WTO Issues Mixed Ruling Over US Duties for Subsidized Chinese Goods
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The World Trade Organization on July 16 delivered a mixed judgment over America’s sanctions on subsidized goods produced by Chinese state-owned enterprises.
The WTO decision said that the way the United States calculated its duties using third-country prices was not consistent with WTO anti-subsidy rules, and that it must modify the way it penalizes subsidized Chinese exports or face the prospect of retaliation.
However, the ruling also delivered the United States a victory in that it approved the underlying policy the U.S. Commerce Department uses to determine whether Chinese state-owned enterprises unfairly subsidize exported goods.
The office of the U.S. Trade Representative said the ruling proves that China uses state-owned enterprises to “subsidize and distort its economy.” Nevertheless, the appellate body decision “undermines WTO rules” because it says the United States “must use distorted Chinese prices to measure subsidies,” according to the statement.
The Chinese Ministry of Commerce touted the ruling as a victory in a statement and urged the United States to immediately take concrete actions to correct its WTO-inconsistent practices.
The ruling is considered important because it provides more clarity on the critical question of when a Chinese state-owned enterprise can be considered a “public body.”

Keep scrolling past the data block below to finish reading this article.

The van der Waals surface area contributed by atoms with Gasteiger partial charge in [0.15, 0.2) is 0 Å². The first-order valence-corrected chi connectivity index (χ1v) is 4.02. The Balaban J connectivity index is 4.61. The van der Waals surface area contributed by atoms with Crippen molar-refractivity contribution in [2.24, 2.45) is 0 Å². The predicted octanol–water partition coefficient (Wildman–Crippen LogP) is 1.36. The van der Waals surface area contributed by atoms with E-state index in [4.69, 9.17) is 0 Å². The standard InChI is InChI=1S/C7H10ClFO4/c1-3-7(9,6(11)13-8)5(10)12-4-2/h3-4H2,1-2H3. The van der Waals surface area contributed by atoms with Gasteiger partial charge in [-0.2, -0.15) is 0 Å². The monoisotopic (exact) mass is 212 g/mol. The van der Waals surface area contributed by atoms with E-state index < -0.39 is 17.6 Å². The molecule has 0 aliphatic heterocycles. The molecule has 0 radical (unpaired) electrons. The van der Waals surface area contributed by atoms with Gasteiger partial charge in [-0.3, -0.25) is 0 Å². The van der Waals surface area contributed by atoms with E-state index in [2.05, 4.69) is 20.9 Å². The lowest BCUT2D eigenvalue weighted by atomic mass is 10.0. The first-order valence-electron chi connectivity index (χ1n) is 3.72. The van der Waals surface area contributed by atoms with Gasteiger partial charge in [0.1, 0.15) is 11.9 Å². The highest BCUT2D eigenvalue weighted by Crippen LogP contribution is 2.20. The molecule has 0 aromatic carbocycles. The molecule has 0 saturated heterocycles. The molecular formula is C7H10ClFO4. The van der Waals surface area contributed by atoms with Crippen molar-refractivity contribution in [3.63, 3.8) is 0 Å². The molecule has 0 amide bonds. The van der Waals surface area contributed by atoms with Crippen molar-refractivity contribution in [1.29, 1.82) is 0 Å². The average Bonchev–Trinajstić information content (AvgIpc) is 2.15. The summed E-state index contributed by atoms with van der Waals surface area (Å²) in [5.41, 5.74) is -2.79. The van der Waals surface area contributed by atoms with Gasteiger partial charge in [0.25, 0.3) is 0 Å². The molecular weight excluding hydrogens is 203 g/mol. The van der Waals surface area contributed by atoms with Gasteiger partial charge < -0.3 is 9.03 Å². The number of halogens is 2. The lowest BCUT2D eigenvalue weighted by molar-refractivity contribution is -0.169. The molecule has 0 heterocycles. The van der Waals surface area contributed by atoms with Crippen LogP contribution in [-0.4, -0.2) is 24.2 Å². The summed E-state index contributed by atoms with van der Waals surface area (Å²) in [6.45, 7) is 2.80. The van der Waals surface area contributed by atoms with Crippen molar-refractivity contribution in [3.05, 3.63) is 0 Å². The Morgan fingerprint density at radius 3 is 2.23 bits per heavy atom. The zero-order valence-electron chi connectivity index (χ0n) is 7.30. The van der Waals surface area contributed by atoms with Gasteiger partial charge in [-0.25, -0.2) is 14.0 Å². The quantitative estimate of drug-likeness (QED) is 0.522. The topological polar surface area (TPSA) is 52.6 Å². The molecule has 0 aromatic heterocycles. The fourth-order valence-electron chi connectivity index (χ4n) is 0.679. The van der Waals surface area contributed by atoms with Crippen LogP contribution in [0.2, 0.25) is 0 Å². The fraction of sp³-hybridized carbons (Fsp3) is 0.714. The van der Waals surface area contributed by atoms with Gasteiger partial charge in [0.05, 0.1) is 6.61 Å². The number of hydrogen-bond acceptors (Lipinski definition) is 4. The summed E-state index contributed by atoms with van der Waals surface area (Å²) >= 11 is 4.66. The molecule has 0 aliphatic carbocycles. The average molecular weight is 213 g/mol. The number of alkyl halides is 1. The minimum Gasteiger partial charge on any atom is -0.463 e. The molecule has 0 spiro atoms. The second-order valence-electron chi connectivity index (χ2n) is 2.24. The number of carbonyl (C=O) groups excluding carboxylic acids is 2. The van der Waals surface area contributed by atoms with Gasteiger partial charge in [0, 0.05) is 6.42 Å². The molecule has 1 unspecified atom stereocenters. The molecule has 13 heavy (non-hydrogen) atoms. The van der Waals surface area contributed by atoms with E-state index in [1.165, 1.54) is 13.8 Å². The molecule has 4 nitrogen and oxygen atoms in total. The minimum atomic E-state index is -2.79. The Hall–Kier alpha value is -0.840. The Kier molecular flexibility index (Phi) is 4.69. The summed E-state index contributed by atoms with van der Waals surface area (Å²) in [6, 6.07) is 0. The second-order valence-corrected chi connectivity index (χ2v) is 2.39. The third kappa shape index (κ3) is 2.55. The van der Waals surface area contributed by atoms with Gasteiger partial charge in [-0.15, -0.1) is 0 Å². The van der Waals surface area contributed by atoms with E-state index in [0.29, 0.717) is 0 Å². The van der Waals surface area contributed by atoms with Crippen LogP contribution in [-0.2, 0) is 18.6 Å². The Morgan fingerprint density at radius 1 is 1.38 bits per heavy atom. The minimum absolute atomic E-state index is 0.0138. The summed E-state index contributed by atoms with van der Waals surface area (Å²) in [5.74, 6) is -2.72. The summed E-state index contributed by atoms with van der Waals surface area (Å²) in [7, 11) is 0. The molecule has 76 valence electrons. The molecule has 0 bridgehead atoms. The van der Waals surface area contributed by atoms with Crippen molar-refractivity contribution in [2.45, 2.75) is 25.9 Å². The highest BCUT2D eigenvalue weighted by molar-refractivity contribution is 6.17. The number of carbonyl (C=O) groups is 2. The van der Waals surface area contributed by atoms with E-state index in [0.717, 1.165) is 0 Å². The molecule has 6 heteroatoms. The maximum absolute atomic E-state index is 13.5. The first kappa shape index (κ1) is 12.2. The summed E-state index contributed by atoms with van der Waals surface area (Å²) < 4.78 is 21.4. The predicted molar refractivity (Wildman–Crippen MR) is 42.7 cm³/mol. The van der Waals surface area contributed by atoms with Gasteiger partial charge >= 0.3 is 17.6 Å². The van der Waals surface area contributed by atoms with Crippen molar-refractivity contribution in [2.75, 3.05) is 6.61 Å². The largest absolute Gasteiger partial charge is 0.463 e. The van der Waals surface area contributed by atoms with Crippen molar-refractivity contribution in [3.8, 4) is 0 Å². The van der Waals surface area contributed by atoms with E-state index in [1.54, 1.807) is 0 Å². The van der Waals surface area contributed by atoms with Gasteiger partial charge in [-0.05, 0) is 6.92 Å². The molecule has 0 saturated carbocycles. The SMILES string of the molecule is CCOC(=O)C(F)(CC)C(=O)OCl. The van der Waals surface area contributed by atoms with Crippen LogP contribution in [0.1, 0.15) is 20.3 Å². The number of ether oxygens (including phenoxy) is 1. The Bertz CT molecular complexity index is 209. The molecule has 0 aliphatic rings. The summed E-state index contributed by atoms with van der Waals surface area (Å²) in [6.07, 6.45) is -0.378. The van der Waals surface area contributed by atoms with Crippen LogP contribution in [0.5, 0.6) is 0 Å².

The U.S. Commerce Department currently presumes that state-owned enterprises can be considered “public bodies” if they are majority owned by the government and therefore their financial contributions to other companies may be considered countervailing subsidies. The United States then uses a methodology that incorporates third-country prices to calculate tariffs on Chinese goods it deems to be subsidized by public bodies.
Chinese trade officials previously said the measures in question affect products with an annual export value of approximately $7.2 billion. The Chinese products considered in the case include thermal paper, pressure pipe, citric acid, lawn groomers, kitchen shelving, wire strand, print graphics, drill pipe, aluminum extrusions, steel cylinders and solar panels.
Industrial subsidies can take on many forms, ranging from cheap or free electricity given to factories by local governments, to tax credits and access to cheap capital.
U.S., European and Japanese trade negotiators are working to conclude a partial agreement that is aimed at curbing the market-distorting behavior of China’s state-owned enterprises.
The trilateral effort is part of an effort to modernize global trade rules that the United States and others claim have failed to address China’s rise as a global economic power.
If the talks advance, people close to the discussions say, they would become the most significant attempt to rewrite WTO rules since the ultimately unsuccessful Doha Round of trade negotiations was launched in 2001.